(*yes, I realize that "Britain" itself excludes Northern Ireland, but it is widely used there, probably because there is no adjectival form of United Kingdom - United Kingdomish or United Kingdomian?)
posted by jb at 9:40 AM on October 19, 2008


United Kingdomish or United Kingdomian

This thread is sounding more and more like a Monty Python routine. "Judean People's Front? People's Front of Judea?"
posted by SPrintF at 10:31 AM on October 19, 2008


palin on SNL :P they crossed the streams! cf. and btw...

She seems good natured about the whole thing.

posted by P.o.B. at 11:13 AM on October 19, 2008 [1 favorite]


Curious, do citizens of other countries on the landmass refer to themselves as Americans?

Not south of the US, but as noted they don't generally refer to Americans as "americano" but rather "estadounidense" or, less formally, "norteamericano."

Which isn't relevant unless you're speaking Spanish to a Latin American. In the same way that it would be stupid when communicating in English to call a German person "aleman" because that's the word the Latin Americans use to call people from Germany, it's silly to call people from the US "USians" when speaking English just because Latin Americans call people from the US "estadounidenses."

there is no adjectival form of United Kingdom

If USian is good enough for the US, then UKian or UKoGBNIan is good enough for the UK.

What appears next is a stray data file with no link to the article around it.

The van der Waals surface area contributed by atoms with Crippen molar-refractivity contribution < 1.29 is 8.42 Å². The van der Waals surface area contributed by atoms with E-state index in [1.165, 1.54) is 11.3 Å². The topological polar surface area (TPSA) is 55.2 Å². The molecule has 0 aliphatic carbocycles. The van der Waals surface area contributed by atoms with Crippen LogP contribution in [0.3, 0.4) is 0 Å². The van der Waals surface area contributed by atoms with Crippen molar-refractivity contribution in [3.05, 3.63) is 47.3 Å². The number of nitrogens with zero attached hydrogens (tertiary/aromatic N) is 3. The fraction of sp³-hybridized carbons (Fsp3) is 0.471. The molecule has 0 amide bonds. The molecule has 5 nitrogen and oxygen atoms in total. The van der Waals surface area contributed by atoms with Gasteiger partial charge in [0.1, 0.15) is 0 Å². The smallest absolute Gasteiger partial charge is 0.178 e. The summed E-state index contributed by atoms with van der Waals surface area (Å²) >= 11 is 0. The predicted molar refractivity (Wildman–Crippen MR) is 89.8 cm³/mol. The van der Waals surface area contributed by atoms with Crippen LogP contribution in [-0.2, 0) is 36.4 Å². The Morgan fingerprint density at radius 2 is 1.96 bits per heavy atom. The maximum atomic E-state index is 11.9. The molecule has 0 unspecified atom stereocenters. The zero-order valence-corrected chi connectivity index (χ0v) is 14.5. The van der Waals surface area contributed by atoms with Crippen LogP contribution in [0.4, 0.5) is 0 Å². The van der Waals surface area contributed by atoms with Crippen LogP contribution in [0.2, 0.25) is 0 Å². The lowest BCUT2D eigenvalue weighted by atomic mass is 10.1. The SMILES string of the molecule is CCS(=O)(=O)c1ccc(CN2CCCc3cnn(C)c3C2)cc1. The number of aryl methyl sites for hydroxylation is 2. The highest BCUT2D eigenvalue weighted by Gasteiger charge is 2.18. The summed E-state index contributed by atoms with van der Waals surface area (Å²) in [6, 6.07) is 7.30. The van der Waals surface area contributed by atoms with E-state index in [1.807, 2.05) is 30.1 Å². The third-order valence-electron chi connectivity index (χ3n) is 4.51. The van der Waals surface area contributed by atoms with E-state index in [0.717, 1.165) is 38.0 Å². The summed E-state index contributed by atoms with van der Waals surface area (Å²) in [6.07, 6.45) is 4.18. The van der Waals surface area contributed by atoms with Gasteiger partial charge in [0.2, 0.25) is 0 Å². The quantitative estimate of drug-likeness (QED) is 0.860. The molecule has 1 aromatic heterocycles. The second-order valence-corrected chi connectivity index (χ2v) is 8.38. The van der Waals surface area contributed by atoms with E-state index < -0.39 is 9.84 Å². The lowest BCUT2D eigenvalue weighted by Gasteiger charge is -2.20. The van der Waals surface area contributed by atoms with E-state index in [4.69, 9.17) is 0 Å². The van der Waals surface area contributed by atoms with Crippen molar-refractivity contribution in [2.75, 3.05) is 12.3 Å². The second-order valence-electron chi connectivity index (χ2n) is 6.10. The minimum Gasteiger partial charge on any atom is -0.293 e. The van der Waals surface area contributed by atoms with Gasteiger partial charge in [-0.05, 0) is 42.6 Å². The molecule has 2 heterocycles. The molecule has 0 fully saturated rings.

posted by ROU_Xenophobe at 11:30 AM on October 19, 2008


She seems good natured about the whole thing.

Of course. That's why she's there.

I'm not saying she's not good natured about the whole thing. Maybe she genuinely is.

But this looks like a campaign move to me. Her campaign appeal is largely based on her personality, on who she is. So this is their way of communicating that in addition to being an Average Hockey Mom™ (and Hotm and a Hunterm and a Christianm and an Outsider), she's (a) cool enough to go on SNL and (b) the kind of gal who can laugh at herself, not the kind of gal who withers under a joke.

The less obvious subtext is that off course SNL is just joshin', and the Palin Vice Presidency really isn't that much of a joke.

Either that, or it's like some people have been saying: she doesn't matter much anymore, this isn't a Biden-Palin race, really, it's Obama vs McCain, and so she's just having fun while it lasts.
posted by namespan at 12:18 PM on October 19, 2008


the powell endorsement (esp after the wtf stevens' character reference) seems like another nail in the coffin (or turning point, depending on your PoV) for (neo)conservatism.
posted by kliuless at 1:00 PM on October 19, 2008


there is no adjectival form of United Kingdom

Citizens of the Empire. GSTQ!
posted by blue_beetle at 2:50 PM on October 19, 2008


Hello, I'm from metafilter and I can overthink an entire continent.
posted by chuckdarwin at 3:42 PM on October 19, 2008


EstadouniDENSE, amirite?
posted by CitizenD at 8:16 PM on October 19, 2008


Septic tanks?
posted by Kiwi at 2:25 AM on October 20, 2008